Quantum theory describes quantum waves that expand at the speed of light until they are observed and collapse to a physical event. Quantum realism interprets these waves as processing waves, as follows.
Processing is the creation information by choosing one physical state over others, so our information is static, based on a fixed state while processing is dynamic, based on a choice event. Information derives from a known physical state while processing involves an unknown event by the definition of choice. And processing on our networks doesn’t spread, so it is in this sense static, as if your computer runs a program, it doesn’t spread to the Internet by itself. Now imagine a dynamic process that once it starts on any network node immediately spreads to its neighbors, and this repeats in the next cycle. It follows that quantum processing is the creation of processing, just as processing is the creation of information. Quantum processing is then processing creating processing.
Quantum processing on a network then creates a processing wave that behaves like a quantum wave. Starting in one node, it not only runs a process in that node but also immediately passes it to all its neighbors. The next network cycle, those nodes also begin the process and again pass it on to their neighbors, and so on. Just as a water wave spreads the activity of water, a quantum processing wave spreads a quantum process.
Processing waves are events not things and the only way to “save” an event is to run it again. As in process philosophy, the premise is that existence is dynamic and that dynamic nature is fundamental to reality. One can save and reload static states but not events, as the act of storing an event is another event. The next chapter explains in detail how quantum waves match the properties of light waves, but for now note that it accounts for two key properties of light. First, that light waves always spread, and second that light as a quantum wave can collapse. Unlike physical waves, a processing wave can restart from any one of its many locations by rebooting at that point. A processing wave offers a possible explanation for quantum collapse.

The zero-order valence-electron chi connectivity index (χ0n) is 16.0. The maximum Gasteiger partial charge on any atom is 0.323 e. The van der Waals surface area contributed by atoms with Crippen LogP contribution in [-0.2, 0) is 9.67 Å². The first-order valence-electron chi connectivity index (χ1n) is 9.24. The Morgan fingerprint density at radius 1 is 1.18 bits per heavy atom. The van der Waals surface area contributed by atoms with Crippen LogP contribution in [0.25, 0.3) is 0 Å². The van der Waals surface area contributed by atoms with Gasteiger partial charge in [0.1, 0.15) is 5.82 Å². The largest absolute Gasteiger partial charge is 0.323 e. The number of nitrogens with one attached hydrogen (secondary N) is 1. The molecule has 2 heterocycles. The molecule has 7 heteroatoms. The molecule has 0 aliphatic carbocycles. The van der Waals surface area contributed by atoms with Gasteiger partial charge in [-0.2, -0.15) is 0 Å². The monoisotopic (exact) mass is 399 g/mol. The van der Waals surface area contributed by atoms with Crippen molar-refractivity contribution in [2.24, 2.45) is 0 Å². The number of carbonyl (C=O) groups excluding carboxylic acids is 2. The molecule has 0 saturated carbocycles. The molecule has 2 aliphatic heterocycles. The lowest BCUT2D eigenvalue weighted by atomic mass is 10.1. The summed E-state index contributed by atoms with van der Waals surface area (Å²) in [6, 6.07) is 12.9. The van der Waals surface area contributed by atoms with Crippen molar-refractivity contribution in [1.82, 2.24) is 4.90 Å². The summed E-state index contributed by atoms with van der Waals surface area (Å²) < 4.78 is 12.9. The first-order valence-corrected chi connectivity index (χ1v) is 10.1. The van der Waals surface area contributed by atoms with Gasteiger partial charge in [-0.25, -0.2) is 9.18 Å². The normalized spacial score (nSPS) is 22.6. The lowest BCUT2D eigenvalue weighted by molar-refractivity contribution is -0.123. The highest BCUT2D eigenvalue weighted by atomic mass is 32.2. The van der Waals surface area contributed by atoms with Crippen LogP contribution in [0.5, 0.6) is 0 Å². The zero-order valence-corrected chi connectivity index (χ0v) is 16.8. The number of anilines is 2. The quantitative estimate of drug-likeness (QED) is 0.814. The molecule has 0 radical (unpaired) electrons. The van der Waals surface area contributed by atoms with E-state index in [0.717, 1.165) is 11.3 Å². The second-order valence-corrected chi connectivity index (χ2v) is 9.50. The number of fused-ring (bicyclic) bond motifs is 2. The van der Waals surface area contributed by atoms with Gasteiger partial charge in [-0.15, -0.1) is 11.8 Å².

Quantum processing as the creation of processing is what makes quantum computing, based on qubits, more powerful than physical computing. A bit is a choice between two states but a qubit also allows their superposition, as a one-bit computer only has the values 0 or 1 but a one-qubit computer can also be 0/1 and 1/0, so it can be zero and one at the same time, as in Schrödinger’s alive/dead cat. A bit is one process making one choice in one place but a qubit is two choice processes and that allows superposed options. Superposition lets quantum processing choose all possible options at once rather than just try one at a time.
The result is that quantum processing isn’t just better than physical processing, it is exponentially better, so doubling my computer’s processing needs double the bits but adding just one qubit to a quantum computer doubles its power. If physical processing is like going to the moon, quantum processing is like going to the nearest star in the same time. As expected, what generates physical reality is far beyond anything we can physically achieve.
Quantum waves are all around us all the time and they never stop. We don’t “make” quantum computers as we do physical ones but just use what naturally occurs. We tap into quantum processing rather than make it work, just as we tap into the sun’s warmth but make a fire to warm us. We don’t create quantum processing, it creates us.
The revelation of quantum theory, that quantum waves cause physical events, was the greatest discovery of last century, on a par with evolution the century before and finding that the earth goes round the sun centuries earlier. But while orthodox religion denied the earlier advances, orthodox science denied Heisenberg’s conclusion that:
“The atoms or elementary particles themselves are not real; they form a world of potentialities or possibilities rather than one of things or facts.” (Rosenblum & Kuttner, 2006) p104
Bohr denied the world of possibilities that quantum theory describes by calling it unreal. That orthodoxy denies innovation is no surprise but who expected scientific orthodoxy to be the denier? Imagine if astronomers believed the sun went around the earth but still used heliocentric equations. That would be preposterous but physics today uses equations based on quantum waves that they deny exist! It’s time to explore the dangerous idea of quantum reality.